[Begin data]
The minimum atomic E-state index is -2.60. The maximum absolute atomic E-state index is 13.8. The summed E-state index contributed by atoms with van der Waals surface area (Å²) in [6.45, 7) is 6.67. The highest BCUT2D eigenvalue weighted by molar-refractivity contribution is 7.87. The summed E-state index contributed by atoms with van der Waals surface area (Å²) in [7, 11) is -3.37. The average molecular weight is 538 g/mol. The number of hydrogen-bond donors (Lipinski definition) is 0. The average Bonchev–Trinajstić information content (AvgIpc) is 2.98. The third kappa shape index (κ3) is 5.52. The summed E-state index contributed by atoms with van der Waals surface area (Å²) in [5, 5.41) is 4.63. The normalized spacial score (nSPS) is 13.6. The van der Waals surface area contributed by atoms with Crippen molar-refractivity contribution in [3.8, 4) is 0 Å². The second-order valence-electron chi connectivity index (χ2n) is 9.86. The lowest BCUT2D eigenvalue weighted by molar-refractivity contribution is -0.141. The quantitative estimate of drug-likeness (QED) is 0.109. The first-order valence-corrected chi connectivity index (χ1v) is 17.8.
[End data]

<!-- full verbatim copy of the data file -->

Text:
The minimum atomic E-state index is -2.60. The maximum absolute atomic E-state index is 13.8. The summed E-state index contributed by atoms with van der Waals surface area (Å²) in [6.45, 7) is 6.67. The highest BCUT2D eigenvalue weighted by molar-refractivity contribution is 7.87. The summed E-state index contributed by atoms with van der Waals surface area (Å²) in [7, 11) is -3.37. The average molecular weight is 538 g/mol. The number of hydrogen-bond donors (Lipinski definition) is 0. The average Bonchev–Trinajstić information content (AvgIpc) is 2.98. The third kappa shape index (κ3) is 5.52. The summed E-state index contributed by atoms with van der Waals surface area (Å²) in [5, 5.41) is 4.63. The normalized spacial score (nSPS) is 13.6. The van der Waals surface area contributed by atoms with Crippen molar-refractivity contribution in [3.8, 4) is 0 Å². The second-order valence-electron chi connectivity index (χ2n) is 9.86. The lowest BCUT2D eigenvalue weighted by molar-refractivity contribution is -0.141. The quantitative estimate of drug-likeness (QED) is 0.109. The first-order valence-corrected chi connectivity index (χ1v) is 17.8.